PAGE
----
On April 28, Felipe Neto, a Brazilian YouTuber with more than 45 million followers, was angry. He had just received a message from YouTube warning him about PL2630, a bill in Brazil’s National Congress dubbed the “Fake News Law” that would regulate online platforms. Influencers like Neto, the company said, could be forced to take down content to avoid lawsuits, and the government might be able to control parts of YouTube’s platform.

To Neto, that warning was itself fake news. He felt that the message, and a similar post on YouTube’s blog, mischaracterized the proposed legislation. “The attempt to manipulate creators against the bill was clear,” Neto says. In response, he Tweeted the message from YouTube along with his own replies to its statements, warning other content producers to “read carefully, because I have never seen such a heavy attempt to use creators to defend Google’s interests.”

Neto was responding to just one part of a multipronged effort in Brazil by Google and several other major US technology companies to beat back a bill that sought to impose a new regulatory structure on them. It would require platforms and search engines to find and remove hate speech, misinformation, and other illegal content or be subject to fines. 

In the weeks leading up to a congressional vote scheduled early this month, Brazilians noticed a bombardment of ads and company statements pushing back on the proposed law. Ads on Instagram, Facebook, and in national newspapers linked to a Google blog post calling for an extended debate on the bill. The post said that some parts of the bill had not been debated in Congress, and that the timing of the vote had limited “the space for discussion and possibilities for improving the text in Congress.” 

Last week, just 24 hours before Brazil’s National Congress was set to vote on the bill, users in the country opening up the Google homepage were greeted with a link below the Search box that read, “The fake news bill could increase confusion about what is true or false in Brazil.” Google removed the link after the country’s Ministry of Justice said it would fine the company up to $200,000 per hour for what the agency called a “propaganda campaign” violating the consumer protection laws.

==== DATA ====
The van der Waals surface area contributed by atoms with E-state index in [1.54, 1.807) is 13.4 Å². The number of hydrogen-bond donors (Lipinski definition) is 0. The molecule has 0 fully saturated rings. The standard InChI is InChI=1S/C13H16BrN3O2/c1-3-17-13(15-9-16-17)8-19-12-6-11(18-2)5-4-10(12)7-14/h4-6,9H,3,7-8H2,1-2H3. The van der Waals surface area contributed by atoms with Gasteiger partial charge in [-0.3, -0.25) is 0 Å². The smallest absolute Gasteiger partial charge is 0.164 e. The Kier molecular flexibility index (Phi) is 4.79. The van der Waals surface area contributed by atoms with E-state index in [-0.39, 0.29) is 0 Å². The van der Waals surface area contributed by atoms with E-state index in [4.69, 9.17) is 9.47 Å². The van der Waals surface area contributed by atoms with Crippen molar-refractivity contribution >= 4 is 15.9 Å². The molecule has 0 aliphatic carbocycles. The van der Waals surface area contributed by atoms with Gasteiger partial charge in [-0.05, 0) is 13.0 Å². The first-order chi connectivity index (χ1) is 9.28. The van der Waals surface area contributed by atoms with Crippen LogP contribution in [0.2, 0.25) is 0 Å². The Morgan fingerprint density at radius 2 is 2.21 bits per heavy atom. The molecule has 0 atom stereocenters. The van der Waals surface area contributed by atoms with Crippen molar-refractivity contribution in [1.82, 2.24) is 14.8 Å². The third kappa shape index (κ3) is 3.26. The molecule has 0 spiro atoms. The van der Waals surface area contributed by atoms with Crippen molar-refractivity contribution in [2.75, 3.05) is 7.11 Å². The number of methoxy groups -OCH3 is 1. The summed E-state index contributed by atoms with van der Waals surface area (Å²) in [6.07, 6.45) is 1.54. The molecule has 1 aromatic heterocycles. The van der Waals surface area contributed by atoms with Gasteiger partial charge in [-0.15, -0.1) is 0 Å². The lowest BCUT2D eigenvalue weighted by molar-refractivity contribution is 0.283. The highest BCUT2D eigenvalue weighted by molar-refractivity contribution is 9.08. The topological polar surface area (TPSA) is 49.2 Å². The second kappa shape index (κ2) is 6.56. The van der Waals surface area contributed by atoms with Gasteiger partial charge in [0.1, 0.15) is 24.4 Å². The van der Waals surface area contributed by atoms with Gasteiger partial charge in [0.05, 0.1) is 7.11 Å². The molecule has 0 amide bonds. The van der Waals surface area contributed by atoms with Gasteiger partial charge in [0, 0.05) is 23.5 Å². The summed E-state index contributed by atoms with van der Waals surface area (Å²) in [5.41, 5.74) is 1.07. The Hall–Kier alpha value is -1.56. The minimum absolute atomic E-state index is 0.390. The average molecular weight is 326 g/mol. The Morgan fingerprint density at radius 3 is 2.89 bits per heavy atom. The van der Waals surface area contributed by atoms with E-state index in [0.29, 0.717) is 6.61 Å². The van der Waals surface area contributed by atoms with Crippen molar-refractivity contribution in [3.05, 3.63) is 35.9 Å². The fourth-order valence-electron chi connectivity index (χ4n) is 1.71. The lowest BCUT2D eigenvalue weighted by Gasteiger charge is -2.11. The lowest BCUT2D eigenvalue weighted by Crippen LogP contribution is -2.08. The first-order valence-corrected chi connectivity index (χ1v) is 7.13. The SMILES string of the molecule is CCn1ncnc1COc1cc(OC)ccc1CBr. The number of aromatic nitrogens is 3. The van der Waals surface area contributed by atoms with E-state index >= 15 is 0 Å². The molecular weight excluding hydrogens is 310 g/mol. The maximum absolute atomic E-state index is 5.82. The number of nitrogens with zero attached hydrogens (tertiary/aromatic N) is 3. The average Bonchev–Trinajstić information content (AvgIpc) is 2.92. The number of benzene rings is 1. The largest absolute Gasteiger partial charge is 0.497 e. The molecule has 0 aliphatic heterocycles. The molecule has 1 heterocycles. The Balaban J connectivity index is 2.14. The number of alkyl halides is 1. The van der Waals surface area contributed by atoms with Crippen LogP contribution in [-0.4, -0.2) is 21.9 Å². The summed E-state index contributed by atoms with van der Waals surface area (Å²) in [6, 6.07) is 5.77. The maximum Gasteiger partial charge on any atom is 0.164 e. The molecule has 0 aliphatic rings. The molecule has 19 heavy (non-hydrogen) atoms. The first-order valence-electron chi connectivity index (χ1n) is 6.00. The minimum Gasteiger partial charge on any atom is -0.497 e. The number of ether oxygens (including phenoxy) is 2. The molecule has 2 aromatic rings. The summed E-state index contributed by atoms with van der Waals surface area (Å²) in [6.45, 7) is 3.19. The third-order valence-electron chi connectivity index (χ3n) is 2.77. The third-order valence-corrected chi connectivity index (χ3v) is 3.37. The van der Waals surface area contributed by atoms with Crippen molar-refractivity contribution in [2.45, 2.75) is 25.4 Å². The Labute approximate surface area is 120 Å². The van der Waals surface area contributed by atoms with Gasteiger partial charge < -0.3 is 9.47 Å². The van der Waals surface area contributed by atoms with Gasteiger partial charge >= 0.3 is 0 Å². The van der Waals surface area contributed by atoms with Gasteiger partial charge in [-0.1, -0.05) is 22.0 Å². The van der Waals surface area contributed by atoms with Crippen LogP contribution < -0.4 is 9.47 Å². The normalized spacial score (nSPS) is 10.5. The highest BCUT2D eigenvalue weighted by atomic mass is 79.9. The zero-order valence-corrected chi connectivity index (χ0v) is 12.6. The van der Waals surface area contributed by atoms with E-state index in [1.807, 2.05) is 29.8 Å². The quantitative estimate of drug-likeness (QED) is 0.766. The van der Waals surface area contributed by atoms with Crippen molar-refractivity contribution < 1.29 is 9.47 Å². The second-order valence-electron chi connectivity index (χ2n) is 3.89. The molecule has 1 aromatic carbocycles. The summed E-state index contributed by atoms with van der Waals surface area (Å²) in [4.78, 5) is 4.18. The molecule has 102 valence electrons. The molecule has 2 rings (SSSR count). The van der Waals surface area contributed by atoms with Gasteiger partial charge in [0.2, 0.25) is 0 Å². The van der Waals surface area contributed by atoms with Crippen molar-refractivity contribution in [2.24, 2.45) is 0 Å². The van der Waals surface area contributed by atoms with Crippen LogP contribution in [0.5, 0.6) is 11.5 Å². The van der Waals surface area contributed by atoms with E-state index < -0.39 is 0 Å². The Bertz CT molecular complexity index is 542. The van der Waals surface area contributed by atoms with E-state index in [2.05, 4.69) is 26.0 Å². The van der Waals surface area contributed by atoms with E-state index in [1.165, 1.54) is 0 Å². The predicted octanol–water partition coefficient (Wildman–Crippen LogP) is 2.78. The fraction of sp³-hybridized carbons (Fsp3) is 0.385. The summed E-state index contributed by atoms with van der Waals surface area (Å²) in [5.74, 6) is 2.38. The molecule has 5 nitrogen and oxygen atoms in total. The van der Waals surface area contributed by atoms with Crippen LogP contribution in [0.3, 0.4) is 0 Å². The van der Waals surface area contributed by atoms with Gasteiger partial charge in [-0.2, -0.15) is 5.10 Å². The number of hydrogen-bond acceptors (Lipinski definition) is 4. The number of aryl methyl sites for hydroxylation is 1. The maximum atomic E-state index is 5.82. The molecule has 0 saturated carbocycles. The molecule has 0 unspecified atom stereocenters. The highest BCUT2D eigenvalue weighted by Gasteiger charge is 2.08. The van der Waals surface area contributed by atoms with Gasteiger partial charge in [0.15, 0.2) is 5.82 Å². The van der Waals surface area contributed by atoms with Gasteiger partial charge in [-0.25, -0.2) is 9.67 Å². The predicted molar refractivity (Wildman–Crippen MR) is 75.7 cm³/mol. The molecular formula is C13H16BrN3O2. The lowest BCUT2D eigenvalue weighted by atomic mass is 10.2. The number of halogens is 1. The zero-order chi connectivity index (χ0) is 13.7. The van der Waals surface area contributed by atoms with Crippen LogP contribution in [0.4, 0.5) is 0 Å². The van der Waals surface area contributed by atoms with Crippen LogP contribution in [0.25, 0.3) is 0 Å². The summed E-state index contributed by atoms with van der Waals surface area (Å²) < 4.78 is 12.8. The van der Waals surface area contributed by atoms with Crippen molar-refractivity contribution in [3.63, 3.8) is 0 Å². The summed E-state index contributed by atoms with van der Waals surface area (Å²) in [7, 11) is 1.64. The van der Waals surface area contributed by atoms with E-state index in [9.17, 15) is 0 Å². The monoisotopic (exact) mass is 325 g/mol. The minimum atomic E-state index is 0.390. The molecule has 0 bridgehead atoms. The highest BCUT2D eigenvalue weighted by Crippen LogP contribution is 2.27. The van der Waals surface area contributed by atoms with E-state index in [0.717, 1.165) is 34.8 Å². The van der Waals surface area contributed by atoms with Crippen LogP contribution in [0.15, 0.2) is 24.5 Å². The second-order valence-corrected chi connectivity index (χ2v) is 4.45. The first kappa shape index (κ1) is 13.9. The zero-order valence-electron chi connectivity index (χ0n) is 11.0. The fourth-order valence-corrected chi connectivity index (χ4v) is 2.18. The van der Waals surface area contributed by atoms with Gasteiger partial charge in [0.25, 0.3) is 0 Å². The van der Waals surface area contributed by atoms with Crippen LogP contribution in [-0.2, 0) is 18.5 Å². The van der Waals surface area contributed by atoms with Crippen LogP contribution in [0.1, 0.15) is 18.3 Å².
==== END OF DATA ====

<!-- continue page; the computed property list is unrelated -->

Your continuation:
“You have to make it transparent that someone paid for [a message], that it’s a company’s position, and that’s why it’s there,” says Estela Aranha, digital rights secretary for the Brazilian Ministry of Justice. Rafael Corrêa, director of communications and public affairs at Google Brazil describes the company’s push against the bill as a “marketing campaign to give broader visibility to our concerns” and likened it to previous campaigns on matters of public interest such as to promote voting or Covid-19 vaccinations. He says the notice sent to Neto and others was an attempt to explain “legitimate” risks of the bill.

The vote on the bill was stalled last week due to an influx of last-minute amendments, but the way US tech platforms, particularly Google, sought to shape public debate over the law has sparked increased concern among experts and government officials in Brazil. The industry’s attempts to fend off new regulation may now lead to it receiving even more scrutiny.

The need for social media regulation has, to some in Brazil, felt greater since January 8th, when thousands of people stormed the National Congress in support of defeated right-wing president Jair Bolsonaro. Like the assault on the US Congress in 2021, the Brazilian uprising was fomented on platforms like Telegram, and activist groups found that advertisements questioning the integrity of the elections repeatedly slipped through Meta’s systems. President Luiz Inácio Lula da Silva, known as “Lula,” has been open about the need to regulate platforms more aggressively.

“The platforms were unprepared, but most importantly, unwilling to take tough measures against hate speech and disinformation around elections,” says Flora Arduini, campaign director at the advocacy group Ekō. “For the Lula government, January 8 was really the moment where they felt, ‘We need to take this debate forward to effectively regulate the platforms.’”

US tech companies have found allies in their fight against regulation from Brazil’s far right, both online and in Congress. Though there is no evidence that Google, Meta, or any other tech company has been in direct contact with right-wing legislators, Arduini says it seems “that the far right is working in coordination with the big tech platforms. You can see the plenary votes, the far right kept repeatedly defending Google.”